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Functional Impact of Copy Number Variants in Autism Probands

Updated: Sep 29

Rohan Alibutud, Vaidhyanathan Mahaganapathy, Xiaolong Cao, Marco Azaro, Christine Gwin, Sherri Wilson, Steven Buyske, Christopher W. Bartlett, Judy F. Flax, Linda M. Brzustowicz, Jinchuan Xing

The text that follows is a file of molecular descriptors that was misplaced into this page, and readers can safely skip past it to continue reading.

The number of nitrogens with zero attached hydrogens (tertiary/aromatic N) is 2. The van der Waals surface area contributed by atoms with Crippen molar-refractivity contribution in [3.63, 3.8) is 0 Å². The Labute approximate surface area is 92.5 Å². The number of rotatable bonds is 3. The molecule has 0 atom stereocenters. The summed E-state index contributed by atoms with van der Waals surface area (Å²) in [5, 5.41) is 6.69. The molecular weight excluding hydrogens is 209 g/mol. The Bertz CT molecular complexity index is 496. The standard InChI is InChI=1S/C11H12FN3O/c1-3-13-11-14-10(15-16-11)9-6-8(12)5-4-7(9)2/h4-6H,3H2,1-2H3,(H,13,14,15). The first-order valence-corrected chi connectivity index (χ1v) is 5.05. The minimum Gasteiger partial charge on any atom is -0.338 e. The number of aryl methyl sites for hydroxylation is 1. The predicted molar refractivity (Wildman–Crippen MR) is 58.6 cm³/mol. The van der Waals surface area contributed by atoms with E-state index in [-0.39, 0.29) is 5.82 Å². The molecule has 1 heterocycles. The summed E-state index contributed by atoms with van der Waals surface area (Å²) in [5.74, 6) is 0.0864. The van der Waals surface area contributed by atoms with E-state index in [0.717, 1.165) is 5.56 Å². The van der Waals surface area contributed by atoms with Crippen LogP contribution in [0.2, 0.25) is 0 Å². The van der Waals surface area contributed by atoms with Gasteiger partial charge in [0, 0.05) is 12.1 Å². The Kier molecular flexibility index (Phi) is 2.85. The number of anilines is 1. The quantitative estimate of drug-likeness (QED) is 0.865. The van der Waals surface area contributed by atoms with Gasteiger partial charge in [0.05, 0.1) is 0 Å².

Autism spectrum disorder (ASD) is a neurodevelopmental disorder with a complex polygenic genetic architecture. Large structural variants (SVs), and in particular rare copy number variants (CNVs), have been previously linked to idiopathic ASD. This project is a part of the New Jersey Language and Autism Genetics Study (NJLAGS), a collaborative effort to increase the searching power behind ASD gene identification by studying potential overlap with genes causal for language impairment (LI) and reading impairment (RI) disorders. The NJLAGS cohort provided genotyping microarray data from which we called CNVs using multiple calling algorithms for increased coverage. From 522 individuals across 115 families, we filtered and prioritized a set of 186 de novo CNVs (ranging from ~15 kbp to ~5.2 Mbp in size) that are most likely to be contributing to idiopathic ASD in probands. In order to assemble a ranking of the best candidate variants, we employed the Structural Variant Caller Trained on Variants Rare and Exonic (StrVCTVRE), a random forest classifier that predicts pathogenicity of SVs based on an array of traits. We combined StrVCTVRE score with tissue expression, prior annotation, segregation pattern, and overrepresentation analysis to accumulate evidence for ASD causation. The results implicate genes in the mTOR signaling and clathrin-mediated endocytosis pathways, such as RPTOR, CLTC, and PICALM as potential ASD contributors and as targets for future research.

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